"This is done at grave personal risk, as they make themselves potential targets," Mr Sahni said. "Terrorists have usually been more unforgiving of Muslims who speak out against them." Indian Muslims - the world's third largest Muslim population at 150 million - argue that they are often unfairly targeted. "The perception of Islam and Muslims is the core issue," Mr Madani, a charismatic speaker who brought the clerics to their feet, said. "If we could deliver the message that Islam and Muslims have no relationship with terrorism, we believe this will have an impact on people, law agencies and the media."

Recent events have aided their case. Many security analysts are questioning the authenticity of an August shoot-out between police and alleged terrorists in Jamia Nagar, a Muslim neighbourhood in Delhi, and the accused in the September bomb blasts in Malegoan, a city in the state of Maharashtra, are Hindu nationalists. Yet on Sunday, the finale of the largest Muslim conclave in India in nearly four years offered an Islam that was open-minded and peace-loving. Sitting cross-legged on mats under a cool, cloudless sky, reverent participants shot videos, took photographs and recorded speeches with mobile phones held aloft. Banks of black loudspeakers boomed the words of various leaders - Muslim, Hindu and political - deep into the night.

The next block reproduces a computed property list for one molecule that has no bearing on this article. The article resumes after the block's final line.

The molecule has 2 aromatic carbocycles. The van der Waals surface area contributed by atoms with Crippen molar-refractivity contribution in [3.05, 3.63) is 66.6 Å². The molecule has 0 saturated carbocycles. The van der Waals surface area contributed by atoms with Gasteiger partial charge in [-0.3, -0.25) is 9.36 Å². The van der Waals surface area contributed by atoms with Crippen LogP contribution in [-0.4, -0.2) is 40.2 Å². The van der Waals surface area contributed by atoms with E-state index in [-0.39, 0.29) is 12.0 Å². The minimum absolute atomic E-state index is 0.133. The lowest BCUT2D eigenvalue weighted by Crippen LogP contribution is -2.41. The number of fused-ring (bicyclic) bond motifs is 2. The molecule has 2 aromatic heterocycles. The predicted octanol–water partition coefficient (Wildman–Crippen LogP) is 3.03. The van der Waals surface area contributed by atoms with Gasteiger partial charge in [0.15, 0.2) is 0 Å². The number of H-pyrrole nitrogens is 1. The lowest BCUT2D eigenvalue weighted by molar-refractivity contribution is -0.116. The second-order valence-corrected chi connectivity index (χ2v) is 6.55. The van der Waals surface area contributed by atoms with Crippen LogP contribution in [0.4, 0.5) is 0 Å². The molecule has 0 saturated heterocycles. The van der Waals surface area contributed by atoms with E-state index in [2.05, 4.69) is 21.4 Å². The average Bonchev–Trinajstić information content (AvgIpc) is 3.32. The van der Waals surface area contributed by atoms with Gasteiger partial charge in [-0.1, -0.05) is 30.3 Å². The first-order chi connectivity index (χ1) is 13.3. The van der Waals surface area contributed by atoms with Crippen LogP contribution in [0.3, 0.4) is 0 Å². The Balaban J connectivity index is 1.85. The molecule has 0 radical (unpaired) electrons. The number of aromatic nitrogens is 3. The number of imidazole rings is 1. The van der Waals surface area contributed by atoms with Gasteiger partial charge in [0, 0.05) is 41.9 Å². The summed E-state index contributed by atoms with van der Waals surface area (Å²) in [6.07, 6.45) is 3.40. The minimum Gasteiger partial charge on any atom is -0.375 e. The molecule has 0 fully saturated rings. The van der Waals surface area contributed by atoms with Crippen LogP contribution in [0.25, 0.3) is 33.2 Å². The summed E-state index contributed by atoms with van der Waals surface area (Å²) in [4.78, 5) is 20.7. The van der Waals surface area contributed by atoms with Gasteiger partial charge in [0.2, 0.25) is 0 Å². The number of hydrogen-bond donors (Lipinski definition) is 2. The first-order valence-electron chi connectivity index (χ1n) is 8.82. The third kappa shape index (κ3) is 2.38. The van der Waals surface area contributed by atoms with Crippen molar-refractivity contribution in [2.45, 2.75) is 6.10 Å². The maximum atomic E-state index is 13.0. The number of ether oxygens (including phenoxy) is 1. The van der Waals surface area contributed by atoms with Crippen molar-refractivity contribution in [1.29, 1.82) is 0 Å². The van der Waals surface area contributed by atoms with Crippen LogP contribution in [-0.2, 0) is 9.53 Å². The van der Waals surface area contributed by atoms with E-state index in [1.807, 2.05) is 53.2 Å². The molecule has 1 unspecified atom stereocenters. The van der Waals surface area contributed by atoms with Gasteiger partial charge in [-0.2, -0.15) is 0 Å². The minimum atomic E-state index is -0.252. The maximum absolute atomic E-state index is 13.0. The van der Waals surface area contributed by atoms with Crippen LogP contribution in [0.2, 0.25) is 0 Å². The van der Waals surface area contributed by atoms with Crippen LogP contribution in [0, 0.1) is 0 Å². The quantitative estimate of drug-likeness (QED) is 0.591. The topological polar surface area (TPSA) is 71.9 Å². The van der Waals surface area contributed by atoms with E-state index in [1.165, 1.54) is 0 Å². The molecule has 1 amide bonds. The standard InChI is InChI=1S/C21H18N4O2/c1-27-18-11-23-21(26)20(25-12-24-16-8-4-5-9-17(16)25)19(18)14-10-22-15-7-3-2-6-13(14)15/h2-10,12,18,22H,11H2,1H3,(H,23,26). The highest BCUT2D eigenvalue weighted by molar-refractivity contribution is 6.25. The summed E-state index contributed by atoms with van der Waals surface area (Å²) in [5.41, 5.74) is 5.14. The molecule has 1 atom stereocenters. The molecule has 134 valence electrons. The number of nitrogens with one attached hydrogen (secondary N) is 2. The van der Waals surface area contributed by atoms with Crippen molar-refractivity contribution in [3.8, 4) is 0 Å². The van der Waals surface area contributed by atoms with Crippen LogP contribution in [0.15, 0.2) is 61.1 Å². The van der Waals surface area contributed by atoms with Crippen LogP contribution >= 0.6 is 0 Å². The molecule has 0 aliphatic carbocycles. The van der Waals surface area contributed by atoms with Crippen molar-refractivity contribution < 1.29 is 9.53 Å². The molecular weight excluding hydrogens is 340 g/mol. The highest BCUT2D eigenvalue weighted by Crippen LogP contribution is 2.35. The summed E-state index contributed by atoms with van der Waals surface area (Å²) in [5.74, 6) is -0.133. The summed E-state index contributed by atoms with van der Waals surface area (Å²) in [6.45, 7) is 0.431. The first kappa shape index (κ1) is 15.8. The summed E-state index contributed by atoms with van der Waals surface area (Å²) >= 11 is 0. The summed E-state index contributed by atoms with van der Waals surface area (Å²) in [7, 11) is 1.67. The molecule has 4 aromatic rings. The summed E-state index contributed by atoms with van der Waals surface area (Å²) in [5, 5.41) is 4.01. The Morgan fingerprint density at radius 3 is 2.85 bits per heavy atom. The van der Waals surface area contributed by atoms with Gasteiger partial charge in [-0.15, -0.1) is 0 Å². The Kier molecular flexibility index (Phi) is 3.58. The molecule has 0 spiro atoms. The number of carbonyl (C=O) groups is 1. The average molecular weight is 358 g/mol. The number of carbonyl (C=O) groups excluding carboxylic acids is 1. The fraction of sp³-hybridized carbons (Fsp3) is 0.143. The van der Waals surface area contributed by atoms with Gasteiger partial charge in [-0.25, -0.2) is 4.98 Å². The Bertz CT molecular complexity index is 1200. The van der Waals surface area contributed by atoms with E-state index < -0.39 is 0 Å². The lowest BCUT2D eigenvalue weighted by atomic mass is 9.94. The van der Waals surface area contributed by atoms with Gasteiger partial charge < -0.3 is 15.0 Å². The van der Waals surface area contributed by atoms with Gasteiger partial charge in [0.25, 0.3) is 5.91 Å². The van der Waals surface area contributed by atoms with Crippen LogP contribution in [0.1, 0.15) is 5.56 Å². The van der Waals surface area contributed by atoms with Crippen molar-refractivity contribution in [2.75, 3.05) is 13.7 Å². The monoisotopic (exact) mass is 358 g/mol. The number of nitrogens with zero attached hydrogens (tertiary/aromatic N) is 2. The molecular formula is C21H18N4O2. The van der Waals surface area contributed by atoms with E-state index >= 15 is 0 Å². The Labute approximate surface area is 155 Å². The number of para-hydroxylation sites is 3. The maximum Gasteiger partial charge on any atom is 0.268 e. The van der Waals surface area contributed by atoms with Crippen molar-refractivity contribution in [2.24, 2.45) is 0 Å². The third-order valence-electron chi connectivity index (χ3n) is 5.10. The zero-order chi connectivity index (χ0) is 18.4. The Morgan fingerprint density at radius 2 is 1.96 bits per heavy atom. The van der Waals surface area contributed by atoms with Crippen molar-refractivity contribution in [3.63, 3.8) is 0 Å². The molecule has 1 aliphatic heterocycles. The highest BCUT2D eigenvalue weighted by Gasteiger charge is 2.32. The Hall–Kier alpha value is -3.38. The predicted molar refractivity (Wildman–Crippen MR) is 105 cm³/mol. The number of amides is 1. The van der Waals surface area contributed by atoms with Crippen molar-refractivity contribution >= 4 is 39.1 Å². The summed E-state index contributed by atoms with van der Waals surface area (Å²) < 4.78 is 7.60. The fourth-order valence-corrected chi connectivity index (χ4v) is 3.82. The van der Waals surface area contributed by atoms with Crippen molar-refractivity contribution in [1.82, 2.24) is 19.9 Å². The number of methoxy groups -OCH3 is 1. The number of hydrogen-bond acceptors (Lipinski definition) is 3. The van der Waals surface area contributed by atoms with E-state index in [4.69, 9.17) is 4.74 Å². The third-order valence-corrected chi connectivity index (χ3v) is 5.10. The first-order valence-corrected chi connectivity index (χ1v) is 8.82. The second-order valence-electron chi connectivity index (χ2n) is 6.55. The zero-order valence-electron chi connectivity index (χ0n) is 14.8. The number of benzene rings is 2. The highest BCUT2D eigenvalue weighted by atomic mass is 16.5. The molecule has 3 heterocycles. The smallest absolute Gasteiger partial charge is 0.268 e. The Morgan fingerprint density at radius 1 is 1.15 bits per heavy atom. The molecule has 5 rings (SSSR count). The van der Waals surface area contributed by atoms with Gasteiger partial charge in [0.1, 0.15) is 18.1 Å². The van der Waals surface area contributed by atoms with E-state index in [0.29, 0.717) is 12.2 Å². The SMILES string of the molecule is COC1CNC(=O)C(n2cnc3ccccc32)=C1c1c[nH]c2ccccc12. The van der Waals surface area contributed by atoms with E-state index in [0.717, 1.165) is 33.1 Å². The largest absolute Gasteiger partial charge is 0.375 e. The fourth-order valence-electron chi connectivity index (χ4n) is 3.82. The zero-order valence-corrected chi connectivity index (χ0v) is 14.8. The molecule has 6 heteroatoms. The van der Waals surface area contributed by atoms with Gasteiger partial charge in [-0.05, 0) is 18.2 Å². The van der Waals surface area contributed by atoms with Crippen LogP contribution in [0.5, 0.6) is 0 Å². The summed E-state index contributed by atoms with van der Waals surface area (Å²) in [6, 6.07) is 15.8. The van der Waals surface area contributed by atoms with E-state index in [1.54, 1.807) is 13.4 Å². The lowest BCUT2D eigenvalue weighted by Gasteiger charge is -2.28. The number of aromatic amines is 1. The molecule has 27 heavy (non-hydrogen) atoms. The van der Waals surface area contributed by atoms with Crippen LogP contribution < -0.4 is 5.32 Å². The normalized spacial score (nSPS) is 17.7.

"Islam and terrorism have been mixed together, and we have to de-link them," said Sri Sri Ravi Shankar, Hindu spiritual leader and founding director of the Art of Living. "In order to do that there must be unity between Muslims and between all religious faiths." Mohammed Sharif, a Quran teacher from Nizamabad, felt the importance of the moment. "This terror fatwa is for each and everyone's benefit - it will help everyone if people stop doing such things."

Mr Sharif rode seven hours on a bus with his son, Majed, 12, to attend the gathering. "He wanted to come and see Hyderabad," Mr Sharif said of his son. "With all of the great scholars here, I hope he learns something, too." dlepeska@thenational.ae